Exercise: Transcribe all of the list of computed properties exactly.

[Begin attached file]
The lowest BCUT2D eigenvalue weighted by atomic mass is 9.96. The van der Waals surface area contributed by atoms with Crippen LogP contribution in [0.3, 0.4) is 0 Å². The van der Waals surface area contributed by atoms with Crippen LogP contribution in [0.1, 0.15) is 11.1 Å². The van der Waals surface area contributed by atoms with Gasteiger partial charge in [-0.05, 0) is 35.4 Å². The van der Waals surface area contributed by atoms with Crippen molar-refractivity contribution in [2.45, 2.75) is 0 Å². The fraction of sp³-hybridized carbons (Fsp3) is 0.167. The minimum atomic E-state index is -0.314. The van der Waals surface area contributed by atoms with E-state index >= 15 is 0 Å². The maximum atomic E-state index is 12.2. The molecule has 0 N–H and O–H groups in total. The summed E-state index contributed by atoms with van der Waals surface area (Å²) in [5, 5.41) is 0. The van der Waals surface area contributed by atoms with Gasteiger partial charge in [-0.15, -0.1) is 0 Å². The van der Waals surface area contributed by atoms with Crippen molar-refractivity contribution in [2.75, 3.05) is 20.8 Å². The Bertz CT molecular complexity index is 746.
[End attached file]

The lowest BCUT2D eigenvalue weighted by atomic mass is 9.96. The van der Waals surface area contributed by atoms with Crippen LogP contribution in [0.3, 0.4) is 0 Å². The van der Waals surface area contributed by atoms with Crippen LogP contribution in [0.1, 0.15) is 11.1 Å². The van der Waals surface area contributed by atoms with Gasteiger partial charge in [-0.05, 0) is 35.4 Å². The van der Waals surface area contributed by atoms with Crippen molar-refractivity contribution in [2.45, 2.75) is 0 Å². The fraction of sp³-hybridized carbons (Fsp3) is 0.167. The minimum atomic E-state index is -0.314. The van der Waals surface area contributed by atoms with E-state index >= 15 is 0 Å². The maximum atomic E-state index is 12.2. The molecule has 0 N–H and O–H groups in total. The summed E-state index contributed by atoms with van der Waals surface area (Å²) in [5, 5.41) is 0. The van der Waals surface area contributed by atoms with Gasteiger partial charge in [-0.15, -0.1) is 0 Å². The van der Waals surface area contributed by atoms with Crippen molar-refractivity contribution in [2.75, 3.05) is 20.8 Å². The Bertz CT molecular complexity index is 746.